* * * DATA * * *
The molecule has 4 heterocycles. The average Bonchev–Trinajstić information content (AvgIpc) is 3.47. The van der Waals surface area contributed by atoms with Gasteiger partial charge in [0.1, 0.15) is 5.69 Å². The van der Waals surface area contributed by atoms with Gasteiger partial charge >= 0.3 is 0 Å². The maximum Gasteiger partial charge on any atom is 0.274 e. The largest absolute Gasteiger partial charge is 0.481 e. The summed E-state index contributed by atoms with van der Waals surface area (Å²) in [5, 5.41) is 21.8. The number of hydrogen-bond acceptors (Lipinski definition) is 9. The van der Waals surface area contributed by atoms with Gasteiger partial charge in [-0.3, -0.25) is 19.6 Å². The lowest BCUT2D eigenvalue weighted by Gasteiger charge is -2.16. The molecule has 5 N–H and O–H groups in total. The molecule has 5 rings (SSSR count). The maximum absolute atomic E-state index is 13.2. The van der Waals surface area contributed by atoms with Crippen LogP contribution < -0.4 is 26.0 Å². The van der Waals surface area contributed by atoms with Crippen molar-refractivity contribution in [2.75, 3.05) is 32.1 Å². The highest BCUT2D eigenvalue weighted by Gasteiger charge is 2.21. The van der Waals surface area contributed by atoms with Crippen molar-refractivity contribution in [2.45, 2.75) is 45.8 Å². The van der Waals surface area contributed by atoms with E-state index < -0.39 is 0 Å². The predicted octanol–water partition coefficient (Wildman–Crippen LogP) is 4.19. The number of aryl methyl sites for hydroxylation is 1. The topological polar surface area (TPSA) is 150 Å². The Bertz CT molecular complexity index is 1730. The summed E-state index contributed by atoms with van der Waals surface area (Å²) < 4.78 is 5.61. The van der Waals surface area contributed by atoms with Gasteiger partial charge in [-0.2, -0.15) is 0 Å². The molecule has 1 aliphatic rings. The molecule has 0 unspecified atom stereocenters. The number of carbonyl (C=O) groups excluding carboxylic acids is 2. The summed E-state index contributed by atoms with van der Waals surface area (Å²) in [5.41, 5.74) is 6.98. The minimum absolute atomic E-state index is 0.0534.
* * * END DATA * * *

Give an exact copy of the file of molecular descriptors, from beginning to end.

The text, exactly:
The molecule has 4 heterocycles. The average Bonchev–Trinajstić information content (AvgIpc) is 3.47. The van der Waals surface area contributed by atoms with Gasteiger partial charge in [0.1, 0.15) is 5.69 Å². The van der Waals surface area contributed by atoms with Gasteiger partial charge >= 0.3 is 0 Å². The maximum Gasteiger partial charge on any atom is 0.274 e. The largest absolute Gasteiger partial charge is 0.481 e. The summed E-state index contributed by atoms with van der Waals surface area (Å²) in [5, 5.41) is 21.8. The number of hydrogen-bond acceptors (Lipinski definition) is 9. The van der Waals surface area contributed by atoms with Gasteiger partial charge in [-0.3, -0.25) is 19.6 Å². The lowest BCUT2D eigenvalue weighted by Gasteiger charge is -2.16. The molecule has 5 N–H and O–H groups in total. The molecule has 5 rings (SSSR count). The maximum absolute atomic E-state index is 13.2. The van der Waals surface area contributed by atoms with Crippen LogP contribution < -0.4 is 26.0 Å². The van der Waals surface area contributed by atoms with Crippen molar-refractivity contribution in [2.75, 3.05) is 32.1 Å². The highest BCUT2D eigenvalue weighted by Gasteiger charge is 2.21. The van der Waals surface area contributed by atoms with Crippen molar-refractivity contribution in [2.45, 2.75) is 45.8 Å². The van der Waals surface area contributed by atoms with E-state index < -0.39 is 0 Å². The predicted octanol–water partition coefficient (Wildman–Crippen LogP) is 4.19. The number of aryl methyl sites for hydroxylation is 1. The topological polar surface area (TPSA) is 150 Å². The Bertz CT molecular complexity index is 1730. The summed E-state index contributed by atoms with van der Waals surface area (Å²) < 4.78 is 5.61. The van der Waals surface area contributed by atoms with Gasteiger partial charge in [-0.2, -0.15) is 0 Å². The molecule has 1 aliphatic rings. The molecule has 0 unspecified atom stereocenters. The number of carbonyl (C=O) groups excluding carboxylic acids is 2. The summed E-state index contributed by atoms with van der Waals surface area (Å²) in [5.41, 5.74) is 6.98. The minimum absolute atomic E-state index is 0.0534.